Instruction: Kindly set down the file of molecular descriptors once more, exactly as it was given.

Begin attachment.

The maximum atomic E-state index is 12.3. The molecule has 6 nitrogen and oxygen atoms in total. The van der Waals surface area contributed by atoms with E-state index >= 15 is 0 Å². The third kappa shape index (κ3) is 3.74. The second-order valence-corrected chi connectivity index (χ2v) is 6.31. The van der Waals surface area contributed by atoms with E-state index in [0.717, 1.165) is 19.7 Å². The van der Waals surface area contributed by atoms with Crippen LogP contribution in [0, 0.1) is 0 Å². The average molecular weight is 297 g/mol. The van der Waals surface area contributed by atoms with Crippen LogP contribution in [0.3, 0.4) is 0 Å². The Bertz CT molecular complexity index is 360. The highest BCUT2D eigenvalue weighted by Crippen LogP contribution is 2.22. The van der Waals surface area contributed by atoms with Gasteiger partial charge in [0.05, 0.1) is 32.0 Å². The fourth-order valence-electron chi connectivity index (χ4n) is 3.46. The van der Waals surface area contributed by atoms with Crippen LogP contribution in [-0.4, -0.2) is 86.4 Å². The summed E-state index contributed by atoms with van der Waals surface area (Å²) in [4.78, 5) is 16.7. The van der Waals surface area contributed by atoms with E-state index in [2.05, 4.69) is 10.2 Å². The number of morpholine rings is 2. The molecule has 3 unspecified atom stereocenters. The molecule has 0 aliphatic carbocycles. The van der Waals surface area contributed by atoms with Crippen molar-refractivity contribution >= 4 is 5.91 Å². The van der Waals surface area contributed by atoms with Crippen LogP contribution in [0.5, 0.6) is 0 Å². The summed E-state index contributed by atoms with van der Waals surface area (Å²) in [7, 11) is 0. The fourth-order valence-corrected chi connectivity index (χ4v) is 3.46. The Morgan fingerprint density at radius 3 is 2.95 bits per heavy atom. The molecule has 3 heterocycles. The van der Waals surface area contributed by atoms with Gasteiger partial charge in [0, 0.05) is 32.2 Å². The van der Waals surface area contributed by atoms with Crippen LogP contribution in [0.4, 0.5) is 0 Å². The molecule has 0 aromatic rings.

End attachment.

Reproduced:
The maximum atomic E-state index is 12.3. The molecule has 6 nitrogen and oxygen atoms in total. The van der Waals surface area contributed by atoms with E-state index >= 15 is 0 Å². The third kappa shape index (κ3) is 3.74. The second-order valence-corrected chi connectivity index (χ2v) is 6.31. The van der Waals surface area contributed by atoms with E-state index in [0.717, 1.165) is 19.7 Å². The van der Waals surface area contributed by atoms with Crippen LogP contribution in [0, 0.1) is 0 Å². The average molecular weight is 297 g/mol. The van der Waals surface area contributed by atoms with Crippen LogP contribution in [0.3, 0.4) is 0 Å². The Bertz CT molecular complexity index is 360. The highest BCUT2D eigenvalue weighted by Crippen LogP contribution is 2.22. The van der Waals surface area contributed by atoms with Gasteiger partial charge in [0.05, 0.1) is 32.0 Å². The fourth-order valence-electron chi connectivity index (χ4n) is 3.46. The van der Waals surface area contributed by atoms with Crippen LogP contribution in [-0.4, -0.2) is 86.4 Å². The summed E-state index contributed by atoms with van der Waals surface area (Å²) in [4.78, 5) is 16.7. The van der Waals surface area contributed by atoms with E-state index in [2.05, 4.69) is 10.2 Å². The number of morpholine rings is 2. The molecule has 3 unspecified atom stereocenters. The molecule has 0 aliphatic carbocycles. The van der Waals surface area contributed by atoms with Crippen molar-refractivity contribution >= 4 is 5.91 Å². The van der Waals surface area contributed by atoms with Crippen LogP contribution in [0.5, 0.6) is 0 Å². The summed E-state index contributed by atoms with van der Waals surface area (Å²) in [7, 11) is 0. The fourth-order valence-corrected chi connectivity index (χ4v) is 3.46. The Morgan fingerprint density at radius 3 is 2.95 bits per heavy atom. The molecule has 3 heterocycles. The van der Waals surface area contributed by atoms with Gasteiger partial charge in [0, 0.05) is 32.2 Å². The van der Waals surface area contributed by atoms with Crippen LogP contribution in [0.4, 0.5) is 0 Å². The molecule has 0 aromatic rings.